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At some point between the years of 2000-2003, I was in the car with my son when the chorus line of Ghetto

"...They tried to tell us in the verses and the scriptures
But I guess the real message must have missed us..."

Stardom (a track on rapper Mac Mall's 1996 album release "Untouchables") grabbed my ear.

It was amazing how I had not been paying any attention to the lyrics until hearing the first few words of the chorus line; at which point I wasn't sure I had heard correctly.  My son confirmed I had heard correctly.  As it did on whatever day that was, the chorus line yet disturbs my soul on this very day.

Paraphrasing  2 Timothy 3:15,  from the days of our childhood,  we are to--know--the holy scriptures, through the knowledge of which we can attain the wisdom, which is necessary for us to "work out with trembling and fear" the salvation of our soul; and which comes through faith in Christ.

Though blessed to have long been enjoying my golden years, I well remember my childhood days of walking across the street for the 9am Sunday morning Sunday school service, staying for the Sunday 11 o'clock service, and walking back again for the 6pm Sunday evening Baptist Young People's Training.  I was trained up to memorize and recite all 66 books of the authorized King James version of the holy scriptures; trained up to memorize and recite the 23rd Psalms; to know the 10 Commandments by heart; to kneel nightly to say the children's bedtime prayer. 


While those passages were then and yet are essential to know, they were not then, and are even less now, the full gospel message necessary to empower me with what was and yet is an absolute necessity for African-American parents; i.e., training up our children how to rise above the situation of being hated above all nations of people on earth.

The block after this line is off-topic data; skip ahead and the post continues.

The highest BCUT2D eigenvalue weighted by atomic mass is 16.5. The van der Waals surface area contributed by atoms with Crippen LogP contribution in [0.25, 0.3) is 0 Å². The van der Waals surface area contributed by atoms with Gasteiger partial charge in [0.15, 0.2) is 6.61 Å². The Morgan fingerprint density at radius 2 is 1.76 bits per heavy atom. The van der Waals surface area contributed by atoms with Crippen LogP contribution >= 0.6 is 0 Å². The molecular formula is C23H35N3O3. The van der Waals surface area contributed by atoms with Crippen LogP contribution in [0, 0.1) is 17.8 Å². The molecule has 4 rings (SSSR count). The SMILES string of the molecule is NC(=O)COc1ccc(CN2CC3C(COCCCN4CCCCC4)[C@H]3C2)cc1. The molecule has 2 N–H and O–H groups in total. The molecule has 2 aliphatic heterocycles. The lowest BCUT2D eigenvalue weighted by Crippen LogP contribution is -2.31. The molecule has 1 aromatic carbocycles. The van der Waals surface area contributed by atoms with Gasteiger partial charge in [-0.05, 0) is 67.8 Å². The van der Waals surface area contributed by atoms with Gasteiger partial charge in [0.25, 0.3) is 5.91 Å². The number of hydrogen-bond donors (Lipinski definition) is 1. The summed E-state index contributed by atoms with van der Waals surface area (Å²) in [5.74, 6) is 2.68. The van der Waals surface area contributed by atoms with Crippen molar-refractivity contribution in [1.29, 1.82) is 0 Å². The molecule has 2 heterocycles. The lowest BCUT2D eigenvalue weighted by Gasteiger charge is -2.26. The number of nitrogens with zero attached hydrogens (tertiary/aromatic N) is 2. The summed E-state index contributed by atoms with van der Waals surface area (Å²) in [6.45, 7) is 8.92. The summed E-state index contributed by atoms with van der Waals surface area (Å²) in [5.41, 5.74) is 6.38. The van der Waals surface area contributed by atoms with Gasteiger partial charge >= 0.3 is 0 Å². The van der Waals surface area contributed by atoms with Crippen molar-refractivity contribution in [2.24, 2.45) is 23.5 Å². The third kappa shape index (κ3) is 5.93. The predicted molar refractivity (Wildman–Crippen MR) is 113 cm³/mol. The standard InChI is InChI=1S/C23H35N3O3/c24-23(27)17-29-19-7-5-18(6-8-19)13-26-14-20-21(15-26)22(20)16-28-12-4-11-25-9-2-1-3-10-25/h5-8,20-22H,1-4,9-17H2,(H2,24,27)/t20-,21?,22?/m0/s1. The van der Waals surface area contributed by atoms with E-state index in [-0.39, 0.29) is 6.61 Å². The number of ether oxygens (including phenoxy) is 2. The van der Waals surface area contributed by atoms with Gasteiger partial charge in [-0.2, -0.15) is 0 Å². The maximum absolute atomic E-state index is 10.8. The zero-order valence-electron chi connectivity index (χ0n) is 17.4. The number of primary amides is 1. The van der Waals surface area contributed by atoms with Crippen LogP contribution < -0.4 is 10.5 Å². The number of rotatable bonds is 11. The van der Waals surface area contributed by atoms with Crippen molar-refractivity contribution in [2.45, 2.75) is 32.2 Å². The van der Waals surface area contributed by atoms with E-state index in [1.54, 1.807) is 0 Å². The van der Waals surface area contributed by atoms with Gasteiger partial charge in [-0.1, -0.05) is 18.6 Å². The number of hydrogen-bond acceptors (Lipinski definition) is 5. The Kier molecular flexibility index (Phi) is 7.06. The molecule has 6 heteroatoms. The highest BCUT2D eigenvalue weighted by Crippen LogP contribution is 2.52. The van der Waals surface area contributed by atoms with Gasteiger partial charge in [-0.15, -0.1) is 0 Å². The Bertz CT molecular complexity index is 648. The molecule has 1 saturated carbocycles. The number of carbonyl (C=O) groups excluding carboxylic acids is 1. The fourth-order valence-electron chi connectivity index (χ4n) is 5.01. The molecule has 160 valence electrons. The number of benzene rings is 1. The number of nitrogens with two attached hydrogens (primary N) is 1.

Though little is said about it, one of the most detriMENTAL evils of the black code restrictions during the era of chattel slavery were the forbidden or controlled worship services.  In some camps there were Caucasian pastors who religiously preached without fail the passage of scripture instructing slaves to obey their master, and not to steal from their master.  In camps where an African-American pastor was allowed to preach, there had to be a Caucasian pastor present.   Though they lacked knowledge of the full gospel truth, their zeal for God sustained our ancestors.  


African-American history does not begin until 1619.  Black His-Story begins with His Story is with divine purpose of bringing a measure of absolute truth forth to set captives free. To this day, the real message of the African-American spiritual roots and contributions to the planet Earth as set forth in the gospel of the kingdom is missing our children, youth, and young adults (CYYA).